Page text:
Filmmaker: What did pre production on First Cow look like?
Henry: Sitting down with Kelly to learn what she desired to see on screen, what type of animals she wants to see doing what and when. Figuring it out— because what looks to directors like natural behaviors to us takes pre-production, which is very critical. We have to prep it to look natural. If we show up on the day with an animal that has no inkling of what they’re supposed to do, it’s just going to sit and do what it wants. So we have two or three different conversations as the script changes, the actors are brought in, the locations are selected, and we look at what these things do to impact the animal’s performance. And then there are the actual hours of training the animal, going to location, setting up mock sets, working on duration, working on the distance so that an animal can do what they need to do deep into a scene. So a lot of our time in pre-production is spent reading through the script, trying to replicate what we can before shooting so that the animals are used to it.
Filmmaker: What are those conversations with Kelly like?
Henry: Kelly’s great. She has a really unique eye. It took a couple of meetings to figure out what her vision was, but I have a lot of respect for her. She has a very unique way of presenting the story, and we did have to figure out how to navigate that to give her what she wanted. Those conversations were very interesting. A lot of fun. She shows us a lookbook of colors and feels more than specifics.
Filmmaker: So you’re also also finding animals that work in her palette?
Henry: Exactly. And it would be in what would exist in that time frame. We did look at the mix that the cow was supposed to be. That cow breed doesn’t exist anymore, but the Jersey cow is a breed that’s a good representative of what those mixes of cows looked like back then. We didn’t want to present a super iconic-looking cow. Kelly wanted a small one, because she didn’t want the cow to overpower the characters’ size in framing. She’s a very small cow but has very big eyes and a very soulful expression, and I think Kelly really picked up on that too.
For the other animals, we also looked for what would be common to be seen at a fur trappers camp so that it wouldn’t be too offbase. There aren’t going to be a lot of purebred labs running around in that day and age.
Filmmaker: And I heard Eve has a calf named Cookie!
Henry: We did name her Cookie after the character. Eve was pregnant with her during the shooting and had the baby maybe three to four months after shooting. She was just barely pregnant with her while we were filming. Little Cookie.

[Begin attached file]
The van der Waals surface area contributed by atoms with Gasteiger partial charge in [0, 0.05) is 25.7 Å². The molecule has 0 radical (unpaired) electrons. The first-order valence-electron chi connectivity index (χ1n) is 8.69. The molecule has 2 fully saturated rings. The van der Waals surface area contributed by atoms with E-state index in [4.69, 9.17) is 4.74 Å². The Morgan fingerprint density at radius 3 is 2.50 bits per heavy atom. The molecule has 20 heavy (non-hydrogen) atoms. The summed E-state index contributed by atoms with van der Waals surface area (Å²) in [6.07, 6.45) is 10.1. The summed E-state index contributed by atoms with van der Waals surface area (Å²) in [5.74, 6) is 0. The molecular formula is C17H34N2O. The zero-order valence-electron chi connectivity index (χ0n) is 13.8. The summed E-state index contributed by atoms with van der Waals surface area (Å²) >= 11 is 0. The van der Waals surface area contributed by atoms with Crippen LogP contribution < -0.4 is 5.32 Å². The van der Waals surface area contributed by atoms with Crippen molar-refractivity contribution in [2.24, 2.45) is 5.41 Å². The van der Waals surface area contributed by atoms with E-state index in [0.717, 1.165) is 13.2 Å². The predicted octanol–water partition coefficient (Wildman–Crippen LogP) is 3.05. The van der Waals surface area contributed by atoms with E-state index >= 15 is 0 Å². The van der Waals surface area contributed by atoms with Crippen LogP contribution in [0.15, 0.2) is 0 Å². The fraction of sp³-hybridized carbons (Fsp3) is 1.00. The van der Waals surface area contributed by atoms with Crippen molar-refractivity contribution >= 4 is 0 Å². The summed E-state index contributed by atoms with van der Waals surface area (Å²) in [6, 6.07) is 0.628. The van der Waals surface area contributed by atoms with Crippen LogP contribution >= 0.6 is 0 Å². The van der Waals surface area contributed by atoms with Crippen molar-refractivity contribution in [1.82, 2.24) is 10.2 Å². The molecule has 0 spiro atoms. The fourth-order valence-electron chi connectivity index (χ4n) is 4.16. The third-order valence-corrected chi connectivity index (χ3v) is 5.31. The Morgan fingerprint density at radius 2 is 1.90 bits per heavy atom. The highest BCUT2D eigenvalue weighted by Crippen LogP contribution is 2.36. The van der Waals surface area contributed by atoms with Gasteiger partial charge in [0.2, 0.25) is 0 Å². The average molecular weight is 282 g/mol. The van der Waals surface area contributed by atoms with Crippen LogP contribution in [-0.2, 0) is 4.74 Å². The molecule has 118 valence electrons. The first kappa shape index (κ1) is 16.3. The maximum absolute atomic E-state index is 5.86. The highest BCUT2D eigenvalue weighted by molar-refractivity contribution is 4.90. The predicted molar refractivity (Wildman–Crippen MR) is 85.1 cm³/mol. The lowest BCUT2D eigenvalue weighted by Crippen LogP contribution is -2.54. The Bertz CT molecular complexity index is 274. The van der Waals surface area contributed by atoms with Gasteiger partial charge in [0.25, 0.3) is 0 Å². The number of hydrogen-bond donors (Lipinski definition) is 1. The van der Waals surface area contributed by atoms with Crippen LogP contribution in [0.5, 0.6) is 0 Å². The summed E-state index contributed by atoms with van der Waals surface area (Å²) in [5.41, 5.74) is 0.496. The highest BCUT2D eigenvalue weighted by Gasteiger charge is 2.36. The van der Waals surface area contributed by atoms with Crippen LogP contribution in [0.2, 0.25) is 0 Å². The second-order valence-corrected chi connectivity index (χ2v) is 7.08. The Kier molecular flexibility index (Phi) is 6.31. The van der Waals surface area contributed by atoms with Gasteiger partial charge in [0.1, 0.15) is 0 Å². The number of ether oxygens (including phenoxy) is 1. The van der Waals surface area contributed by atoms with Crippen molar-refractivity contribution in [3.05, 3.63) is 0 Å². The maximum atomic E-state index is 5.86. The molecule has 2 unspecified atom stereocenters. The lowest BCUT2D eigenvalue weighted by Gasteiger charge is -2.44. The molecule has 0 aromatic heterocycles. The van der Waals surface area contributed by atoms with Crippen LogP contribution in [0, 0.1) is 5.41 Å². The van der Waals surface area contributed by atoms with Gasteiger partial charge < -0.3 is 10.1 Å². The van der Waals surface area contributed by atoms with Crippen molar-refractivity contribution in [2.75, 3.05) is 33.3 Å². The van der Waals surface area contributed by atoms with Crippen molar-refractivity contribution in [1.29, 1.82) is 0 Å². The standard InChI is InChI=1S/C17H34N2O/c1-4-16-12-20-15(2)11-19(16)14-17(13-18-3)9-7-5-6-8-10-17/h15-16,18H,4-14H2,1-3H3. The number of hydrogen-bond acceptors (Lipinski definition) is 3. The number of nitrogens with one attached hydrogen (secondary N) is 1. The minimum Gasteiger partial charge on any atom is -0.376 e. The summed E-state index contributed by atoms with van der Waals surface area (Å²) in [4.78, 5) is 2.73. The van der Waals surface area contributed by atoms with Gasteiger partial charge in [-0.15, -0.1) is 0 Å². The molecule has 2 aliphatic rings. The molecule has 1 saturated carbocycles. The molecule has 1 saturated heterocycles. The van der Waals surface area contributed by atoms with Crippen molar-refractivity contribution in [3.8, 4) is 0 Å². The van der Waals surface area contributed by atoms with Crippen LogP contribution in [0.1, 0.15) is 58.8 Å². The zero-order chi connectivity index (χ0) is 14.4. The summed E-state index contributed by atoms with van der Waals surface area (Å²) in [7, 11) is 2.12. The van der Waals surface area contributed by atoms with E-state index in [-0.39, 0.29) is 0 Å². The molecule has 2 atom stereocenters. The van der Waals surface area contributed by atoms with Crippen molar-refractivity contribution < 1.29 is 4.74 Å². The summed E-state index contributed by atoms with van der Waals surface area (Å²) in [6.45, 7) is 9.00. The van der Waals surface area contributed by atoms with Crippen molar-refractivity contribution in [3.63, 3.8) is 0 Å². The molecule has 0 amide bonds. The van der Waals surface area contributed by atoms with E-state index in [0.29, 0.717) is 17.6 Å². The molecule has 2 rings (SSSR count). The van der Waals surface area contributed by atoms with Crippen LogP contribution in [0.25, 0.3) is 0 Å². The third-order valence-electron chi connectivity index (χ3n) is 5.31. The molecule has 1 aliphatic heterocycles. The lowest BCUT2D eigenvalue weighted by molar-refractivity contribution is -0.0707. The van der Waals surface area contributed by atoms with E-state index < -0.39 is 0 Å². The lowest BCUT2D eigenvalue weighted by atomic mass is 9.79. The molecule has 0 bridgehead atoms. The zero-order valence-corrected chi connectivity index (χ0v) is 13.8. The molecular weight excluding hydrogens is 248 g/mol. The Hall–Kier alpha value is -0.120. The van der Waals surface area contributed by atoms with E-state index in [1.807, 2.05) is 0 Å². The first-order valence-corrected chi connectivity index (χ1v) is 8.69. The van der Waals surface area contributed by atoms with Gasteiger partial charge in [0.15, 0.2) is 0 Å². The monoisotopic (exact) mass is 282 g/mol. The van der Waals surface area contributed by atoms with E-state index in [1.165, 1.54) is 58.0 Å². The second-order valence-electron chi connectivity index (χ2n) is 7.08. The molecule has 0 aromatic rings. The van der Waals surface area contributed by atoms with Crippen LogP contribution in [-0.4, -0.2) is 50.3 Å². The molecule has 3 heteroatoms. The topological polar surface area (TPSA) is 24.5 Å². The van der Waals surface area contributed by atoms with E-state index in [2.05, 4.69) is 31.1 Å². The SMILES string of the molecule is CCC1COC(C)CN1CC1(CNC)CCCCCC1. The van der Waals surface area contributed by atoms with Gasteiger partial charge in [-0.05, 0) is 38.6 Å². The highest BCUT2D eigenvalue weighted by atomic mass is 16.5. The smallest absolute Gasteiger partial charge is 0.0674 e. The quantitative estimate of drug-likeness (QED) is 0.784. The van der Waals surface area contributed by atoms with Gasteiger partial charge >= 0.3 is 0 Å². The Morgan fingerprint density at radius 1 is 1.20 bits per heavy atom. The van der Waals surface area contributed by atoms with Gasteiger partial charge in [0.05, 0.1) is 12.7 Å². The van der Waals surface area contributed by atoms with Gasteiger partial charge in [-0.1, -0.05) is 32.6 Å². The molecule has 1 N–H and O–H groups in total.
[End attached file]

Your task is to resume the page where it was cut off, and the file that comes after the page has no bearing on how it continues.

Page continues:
Filmmaker: I noticed there’s a night scene with CGI wolves. Were you ever in talks to have real wolves do that?
Henry: We did briefly. They didn’t even know if they were going to shoot it. When they got into post production they had the money and added it. But it got quickly written out as something that probably wasn’t going to happen.
Filmmaker: Do you also work with insects?
Henry: We do! We’ve done maggots, crickets, and frogs! We did Wild with Reese Witherspoon, and that had a lot of little creatures in it. The funny thing is you have to finish the day with the same amount of animals you started with. So we count all of our crickets, all of our frogs, all of our maggots, all of our worms, and make sure nobody is left behind. And then we do spend a lot of time understanding all of their biologies, making sure the frogs stay warm enough, or that the crickets stay hydrated enough and well fed, and then working within their natural behavior cycles in order to get what you need for camera.
Filmmaker: Which of your animals have been with you the longest?
Henry: We had a wolf who was in Twilight, Into The Wild. There’s a tribute video to him, I think he was one of the more impactful members of our team. We have a cat right now named Mac, who—we don’t know how old he is because he’s a rescue, but we’ve had him for over 16 years so he’s well over that. He started out working with Diane Lane, he did Portlandia, he was the cat on Grimm, and he’s done countless commercials and ads. He’s just one of our go-to kitties because he never lets us down.
Filmmaker: What departments are you talking and working with on set primarily?
Henry: That depends on each scene. Some scenes are very props driven. In some scenes I’m working closely with the DP. In others it’s with the actors. I did a movie once with Morgan Freeman. He was so—I don’t know how to describe him, but I could basically just turn everything over to him. He had it so dialed in and under control. I mean he and I had a conversation and we were working together, but I could almost just leave. He’s so good at making it happen naturally and bringing out [in them] what he needed. Some actors require more work from me behind the scenes because they can’t juggle both duties. In that case I have to do a lot more hand holding. But it depends on the scene.